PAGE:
The Supreme Court said it had taken up the case voluntarily and was seeking responses from Pakistan's foreign and interior ministries, the Federal Investigation Agency and Intelligence Bureau.

"The journalist community and the public at large are deeply distressed and concerned about the death of the senior journalist and are seeking the court's scrutiny of the matter," the court said in a statement.

The panel ordered the government to register a fresh case in Pakistan in relation to the killing, and submit by Wednesday the findings of an investigation team that had visited Kenya to gather facts and evidence last month, a court official said.

The registration of a new case means that a new criminal investigation will begin in Pakistan, which could lend weight to Pakistani efforts to learn more about the Kenyan investigation, Pakistani officials say.

The fresh case will also help Pakistani police to investigate any suspects in Pakistan if they think they had anything to do with the killing.

Sharif worked for many years as a prime-time television news show host for ARY News in Pakistan.

Kenyan police said Sharif was shot dead when police hunting car thieves opened fire on the vehicle he was travelling in as it drove through their roadblock late at night without stopping.

Police had formed a roadblock using small stones but the car in which Sharif was a passenger failed to stop, even after officers opened fire, police said in a report. Nine bullets hit the car and one hit Sharif in the head.


Despite the Kenyan police findings, Pakistan's interior minister said there was evidence to suggest it was a targeted killing based on initial findings of a team of Pakistani investigators who visited Kenya last month.

Interior Minister Rana Sanaullah said Sharif's body had bruises and torture marks.

The treason case filed against Sharif stemmed from reporting he did that led to an accusation he had spread a call from an official in a previous government, led by former cricket star Imran Khan, for members of the armed forces to mutiny.

Both Sharif and the official in the previous government denied inciting mutiny.

Former prime minister Khan said Sharif had been murdered for his journalistic work. He and his successor PM Shehbaz Sharif, not related to the journalist Sharif, had called for a judicial investigation.

PM Sharif welcomed the court's move. "The government will extend full support to the court," he said in a statement. (Reuters)





The U.S. State Department has approved the potential sale of $428 million in aircraft parts for Taiwan to help its air force, which is strained from repeatedly intercepting Chinese jets operating close to the island.

Taiwan's air force is well-equipped but ageing, and is dwarfed by that of China's. Beijing views the democratically governed island as its territory and during the past three years or so has been flying daily sorties near Taiwan.

Since early August, when China staged war games around Taiwan after the visit to Taipei by U.S. House Speaker Nancy Pelosi, China's air force has also regularly crossed the median line of the Taiwan Strait, which had served as an unofficial boundary.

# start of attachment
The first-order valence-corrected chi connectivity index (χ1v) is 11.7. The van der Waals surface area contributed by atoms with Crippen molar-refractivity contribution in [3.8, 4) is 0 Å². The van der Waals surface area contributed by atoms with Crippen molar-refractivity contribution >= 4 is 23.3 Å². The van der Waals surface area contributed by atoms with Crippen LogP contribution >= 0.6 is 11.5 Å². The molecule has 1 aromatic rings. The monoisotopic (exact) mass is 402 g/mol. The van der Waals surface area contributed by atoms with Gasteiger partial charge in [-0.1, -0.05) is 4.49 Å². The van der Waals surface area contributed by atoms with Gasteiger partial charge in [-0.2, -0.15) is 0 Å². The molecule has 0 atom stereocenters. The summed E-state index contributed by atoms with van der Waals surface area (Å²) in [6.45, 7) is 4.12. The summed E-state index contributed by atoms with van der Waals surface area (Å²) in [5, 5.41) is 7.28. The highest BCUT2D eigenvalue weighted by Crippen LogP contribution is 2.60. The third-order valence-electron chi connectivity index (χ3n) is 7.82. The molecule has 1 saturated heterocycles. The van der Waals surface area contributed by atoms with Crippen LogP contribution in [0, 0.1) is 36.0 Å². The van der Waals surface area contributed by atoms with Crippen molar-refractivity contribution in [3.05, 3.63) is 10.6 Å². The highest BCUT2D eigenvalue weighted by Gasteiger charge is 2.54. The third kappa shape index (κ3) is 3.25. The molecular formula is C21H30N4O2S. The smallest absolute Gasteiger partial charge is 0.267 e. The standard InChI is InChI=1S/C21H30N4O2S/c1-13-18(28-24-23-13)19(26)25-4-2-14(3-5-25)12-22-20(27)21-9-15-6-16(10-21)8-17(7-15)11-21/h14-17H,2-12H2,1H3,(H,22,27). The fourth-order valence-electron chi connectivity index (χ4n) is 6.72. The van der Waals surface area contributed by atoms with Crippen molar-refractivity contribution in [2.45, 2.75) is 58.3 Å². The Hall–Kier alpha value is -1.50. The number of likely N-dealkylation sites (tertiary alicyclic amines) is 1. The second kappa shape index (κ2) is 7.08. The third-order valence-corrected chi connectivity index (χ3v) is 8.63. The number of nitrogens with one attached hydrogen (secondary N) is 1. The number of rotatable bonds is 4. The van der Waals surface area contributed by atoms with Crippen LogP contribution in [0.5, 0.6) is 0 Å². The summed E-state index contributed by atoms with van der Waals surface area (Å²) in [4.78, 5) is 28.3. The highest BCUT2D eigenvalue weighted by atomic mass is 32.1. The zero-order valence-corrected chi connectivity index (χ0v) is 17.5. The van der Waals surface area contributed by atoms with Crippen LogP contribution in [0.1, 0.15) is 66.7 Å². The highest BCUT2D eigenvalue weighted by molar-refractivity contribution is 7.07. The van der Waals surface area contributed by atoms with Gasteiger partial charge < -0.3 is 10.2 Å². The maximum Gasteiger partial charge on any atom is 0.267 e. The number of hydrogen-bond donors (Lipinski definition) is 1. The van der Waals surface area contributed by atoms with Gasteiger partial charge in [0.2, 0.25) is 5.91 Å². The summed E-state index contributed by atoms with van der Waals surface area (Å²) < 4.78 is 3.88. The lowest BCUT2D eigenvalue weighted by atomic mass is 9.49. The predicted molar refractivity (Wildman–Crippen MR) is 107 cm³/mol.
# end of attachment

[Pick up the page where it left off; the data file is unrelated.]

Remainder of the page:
The Pentagon, in two statements late Tuesday, said the parts would support Taiwan's F-16s, Indigenous Defence Fighter jets and all other aircraft and systems or subsystems of U.S. origin.

"The proposed sale will contribute to the sustainment of the recipient's aerial fleet, enhancing its ability to meet current and future threats while providing defensive and transport capabilities critical to regional security," it said.

Taiwan's Defence Ministry said on Wednesday the sale was expected to "take effect" within one month, and offered its thanks.

With China trying to "normalise" its military activities near Taiwan and put pressure on its airspace and seas as well as ability to train and reaction, the sale will be of great assistance, the ministry added.

It will "help maintain the proper equipment and replenishment of our air force's fighter jets, meet the needs of defence operations and combat readiness training, and ensure that our traditional combat power will not fall", the statement said.

The United States is Taiwan's most important international arms supplier, despite the lack of formal diplomatic ties.

Taiwan's presidential office, noting this was the seventh arms sale approved by the Biden administration, said the latest approval would enhance Taiwan's combat power.

"Taiwan will continue to firmly demonstrate its determination and ability to defend itself and to firmly defend its sovereignty and protect national security," it said.

China has repeatedly demanded the United States stop selling weapons to Taiwan and has put sanctions on U.S. arms manufacturers. (Reuters)





The ruling Nepali Congress party has emerged as Nepal's single largest party after winning 89 seats in the 275-member parliament in a general election last month, and its leader, Sher Bahadur Deuba, looks set to stay on as prime minister.